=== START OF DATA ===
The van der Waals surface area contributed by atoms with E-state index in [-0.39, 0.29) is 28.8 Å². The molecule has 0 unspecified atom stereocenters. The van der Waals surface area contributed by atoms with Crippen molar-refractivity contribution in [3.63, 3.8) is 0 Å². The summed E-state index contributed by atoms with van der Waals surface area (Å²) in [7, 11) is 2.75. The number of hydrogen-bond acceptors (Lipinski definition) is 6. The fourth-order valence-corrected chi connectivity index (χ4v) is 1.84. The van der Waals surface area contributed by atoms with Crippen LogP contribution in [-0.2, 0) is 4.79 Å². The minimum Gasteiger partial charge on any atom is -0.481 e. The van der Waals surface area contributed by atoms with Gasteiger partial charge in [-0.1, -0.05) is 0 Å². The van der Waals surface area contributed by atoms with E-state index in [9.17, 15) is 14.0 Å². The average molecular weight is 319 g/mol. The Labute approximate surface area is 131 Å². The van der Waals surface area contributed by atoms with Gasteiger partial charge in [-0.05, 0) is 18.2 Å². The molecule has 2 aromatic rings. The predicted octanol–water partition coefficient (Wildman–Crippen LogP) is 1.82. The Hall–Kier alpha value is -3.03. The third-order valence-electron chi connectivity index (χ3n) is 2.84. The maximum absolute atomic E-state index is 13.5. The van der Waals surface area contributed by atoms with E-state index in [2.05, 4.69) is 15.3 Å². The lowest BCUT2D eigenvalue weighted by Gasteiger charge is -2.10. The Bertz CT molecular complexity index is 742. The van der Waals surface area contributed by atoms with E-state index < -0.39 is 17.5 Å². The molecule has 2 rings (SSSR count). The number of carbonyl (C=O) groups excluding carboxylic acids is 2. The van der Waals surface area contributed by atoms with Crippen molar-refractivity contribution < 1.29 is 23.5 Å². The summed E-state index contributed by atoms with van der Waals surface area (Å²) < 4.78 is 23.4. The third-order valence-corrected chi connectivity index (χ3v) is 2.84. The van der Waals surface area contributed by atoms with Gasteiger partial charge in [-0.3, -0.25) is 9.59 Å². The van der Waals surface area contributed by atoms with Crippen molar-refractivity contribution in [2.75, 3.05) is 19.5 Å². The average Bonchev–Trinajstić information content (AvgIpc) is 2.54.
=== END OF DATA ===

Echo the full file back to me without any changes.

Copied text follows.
The van der Waals surface area contributed by atoms with E-state index in [-0.39, 0.29) is 28.8 Å². The molecule has 0 unspecified atom stereocenters. The van der Waals surface area contributed by atoms with Crippen molar-refractivity contribution in [3.63, 3.8) is 0 Å². The summed E-state index contributed by atoms with van der Waals surface area (Å²) in [7, 11) is 2.75. The number of hydrogen-bond acceptors (Lipinski definition) is 6. The fourth-order valence-corrected chi connectivity index (χ4v) is 1.84. The van der Waals surface area contributed by atoms with Crippen LogP contribution in [-0.2, 0) is 4.79 Å². The minimum Gasteiger partial charge on any atom is -0.481 e. The van der Waals surface area contributed by atoms with Gasteiger partial charge in [-0.1, -0.05) is 0 Å². The van der Waals surface area contributed by atoms with E-state index in [9.17, 15) is 14.0 Å². The average molecular weight is 319 g/mol. The Labute approximate surface area is 131 Å². The van der Waals surface area contributed by atoms with Gasteiger partial charge in [-0.05, 0) is 18.2 Å². The molecule has 2 aromatic rings. The predicted octanol–water partition coefficient (Wildman–Crippen LogP) is 1.82. The Hall–Kier alpha value is -3.03. The third-order valence-electron chi connectivity index (χ3n) is 2.84. The maximum absolute atomic E-state index is 13.5. The van der Waals surface area contributed by atoms with E-state index in [2.05, 4.69) is 15.3 Å². The lowest BCUT2D eigenvalue weighted by Gasteiger charge is -2.10. The Bertz CT molecular complexity index is 742. The van der Waals surface area contributed by atoms with E-state index < -0.39 is 17.5 Å². The molecule has 2 rings (SSSR count). The number of carbonyl (C=O) groups excluding carboxylic acids is 2. The van der Waals surface area contributed by atoms with Crippen molar-refractivity contribution < 1.29 is 23.5 Å². The summed E-state index contributed by atoms with van der Waals surface area (Å²) < 4.78 is 23.4. The third-order valence-corrected chi connectivity index (χ3v) is 2.84. The van der Waals surface area contributed by atoms with Gasteiger partial charge in [-0.3, -0.25) is 9.59 Å². The van der Waals surface area contributed by atoms with Crippen molar-refractivity contribution in [2.75, 3.05) is 19.5 Å². The average Bonchev–Trinajstić information content (AvgIpc) is 2.54.